West Kalimantan (Indonesia)
Makassar Malay Mau ko/ki' ke/pergi mana bawa' itu sepeda (kah)?
Bisa Jeka' Ikut?
South and West Sulawesi, especially Makassar language area southern South peninsula of Sulawesi (Indonesia)
Kutai Malay Nda pegi kemana besepeda tu ?
Kawa umpat ndi ?
East Kalimantan (Indonesia)
Para-Malay languages
Minangkabau Pai kama jo kareta angin tu?
Bulih indak den ikuik?
West Sumatra, the western part of Riau and Jambi, the western coast of Aceh and North Sumatra, the northern part of Bengkulu (Indonesia), Negeri Sembilan and Kuang, Selangor (Malaysia)
Negeri Sembilan Malay Ekau nak poie mano naik basika tu?
Boleh den ikut?
Negeri Sembilan (Malaysia)
Rawa Kao nak poie mano nek basika to?
Buleh ikoiyt ko indo?
Gopeng (Malaysia)
Aboriginal Malay languages
Temuan Ajih nak pegik manak terenjai dengan mesikal tuk?
Bulih akuk ekot nyap?
Pahang, Negeri Sembilan, Selangor and Johor (Malaysia)

Word by word comparison (based on sentences above)

Language/dialect Ke Mana Kamu Mahu Pergi Dengan Basikal Itu Boleh -kah (atau tidak) Saya Ikut Extra Words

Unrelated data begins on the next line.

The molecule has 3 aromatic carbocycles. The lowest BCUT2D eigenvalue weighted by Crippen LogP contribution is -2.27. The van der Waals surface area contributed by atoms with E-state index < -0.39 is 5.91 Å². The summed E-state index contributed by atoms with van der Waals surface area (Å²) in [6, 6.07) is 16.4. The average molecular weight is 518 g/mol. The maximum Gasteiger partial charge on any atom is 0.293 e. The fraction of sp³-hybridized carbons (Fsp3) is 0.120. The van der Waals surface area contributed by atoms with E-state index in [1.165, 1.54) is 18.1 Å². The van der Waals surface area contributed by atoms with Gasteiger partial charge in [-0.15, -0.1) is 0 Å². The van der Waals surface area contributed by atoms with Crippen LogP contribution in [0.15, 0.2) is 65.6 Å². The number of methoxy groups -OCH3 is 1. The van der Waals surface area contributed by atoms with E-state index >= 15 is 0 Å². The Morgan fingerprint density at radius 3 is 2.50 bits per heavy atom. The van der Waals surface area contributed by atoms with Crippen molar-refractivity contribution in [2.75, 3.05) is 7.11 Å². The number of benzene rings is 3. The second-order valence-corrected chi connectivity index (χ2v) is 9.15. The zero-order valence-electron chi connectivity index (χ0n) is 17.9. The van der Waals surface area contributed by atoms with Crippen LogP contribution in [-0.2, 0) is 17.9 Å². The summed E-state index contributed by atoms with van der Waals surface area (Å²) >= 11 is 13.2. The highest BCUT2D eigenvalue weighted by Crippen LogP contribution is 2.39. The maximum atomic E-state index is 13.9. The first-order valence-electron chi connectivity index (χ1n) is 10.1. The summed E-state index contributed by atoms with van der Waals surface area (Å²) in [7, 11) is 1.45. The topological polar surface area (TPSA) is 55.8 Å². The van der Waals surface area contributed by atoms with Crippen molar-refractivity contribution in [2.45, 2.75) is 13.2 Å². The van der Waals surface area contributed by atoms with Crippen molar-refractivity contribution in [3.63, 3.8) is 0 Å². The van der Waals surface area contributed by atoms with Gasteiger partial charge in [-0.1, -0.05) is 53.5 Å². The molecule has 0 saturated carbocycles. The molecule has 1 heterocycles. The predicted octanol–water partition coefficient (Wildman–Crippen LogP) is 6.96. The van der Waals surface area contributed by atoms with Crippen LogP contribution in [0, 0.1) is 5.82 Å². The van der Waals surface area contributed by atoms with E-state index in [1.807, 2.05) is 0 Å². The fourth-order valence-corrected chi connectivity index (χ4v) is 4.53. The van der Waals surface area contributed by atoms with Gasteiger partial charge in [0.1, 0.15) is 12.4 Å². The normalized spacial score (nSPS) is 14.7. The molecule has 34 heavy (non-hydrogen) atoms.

English proximate literal translation to where you want to go with bicycle that can/may or not I follow 1:to ride, 2:"question particle"
Standard Malaysian Malay (formal) ke mana kamu mahu pergi dengan basikal itu boleh kah saya ikut --
Malay language (informal) ~omitted~ mane ko nak pegi ngan basikal tu boleh ~omitted~ aku ikut --
Standard Indonesian (formal) ke mana kamu/anda(when talking to strangers) mau pergi dengan sepeda itu bisa kah saya ikut --
Indonesian (informal) ke mana lu mau ~omitted~ ~substituted with 'naik'~ sepeda tu boleh nggak ~omitted~ ikut 1:naik
Singapore Malay (formal) ke mana awak hendak pergi dengan basikal itu boleh ~omitted~ saya ikut --
Singapore Malay (informal) ~omitted~ mane ko nak gi ngan basikal tu boleh ~omitted~ aku ikut --
Johor/Selangor Malay ke mane kau nak pergi dengan basikal itu boleh ~omitted~ saye ikut --
Bengkulu Malay ~omitted~ mano kau ndak pergi kek sepedo tu bulih idak aku ikuik --
Jambi Malay ke mano kau nak pergi ~substituted with 'naek'~ sepedo tu biso dak aku ikut 1:naek
Palembang Malay ke mano kau nak pergi ~substituted with 'naek'~ sepedo tu pacak dak aku melok 1:naek
Bangka Malay ke mane ka nek pergi ~substituted with 'naek'~ ketangin tu boleh dak ku ngikut 1:naek
Belitung Malay ke mane ikam nak pergi ~substituted with 'naek'~ ketangin tu bisak ndak aku ngikut 1:naek
Banjar ka- -mana ikam/kawu handak tulak ba- sapeda tu kawa kah aku umpat -
Kedah Malay ~omitted~ mana hang nak pi ~substituted with 'naik'~ gerek tu buleh dak aku ikut 1:naik
Baling Malay ~omitted~ mano mu / dema nok gi ~substituted with 'naik'~ gerek tuh buleh dok ku / ambe ikut 1:naik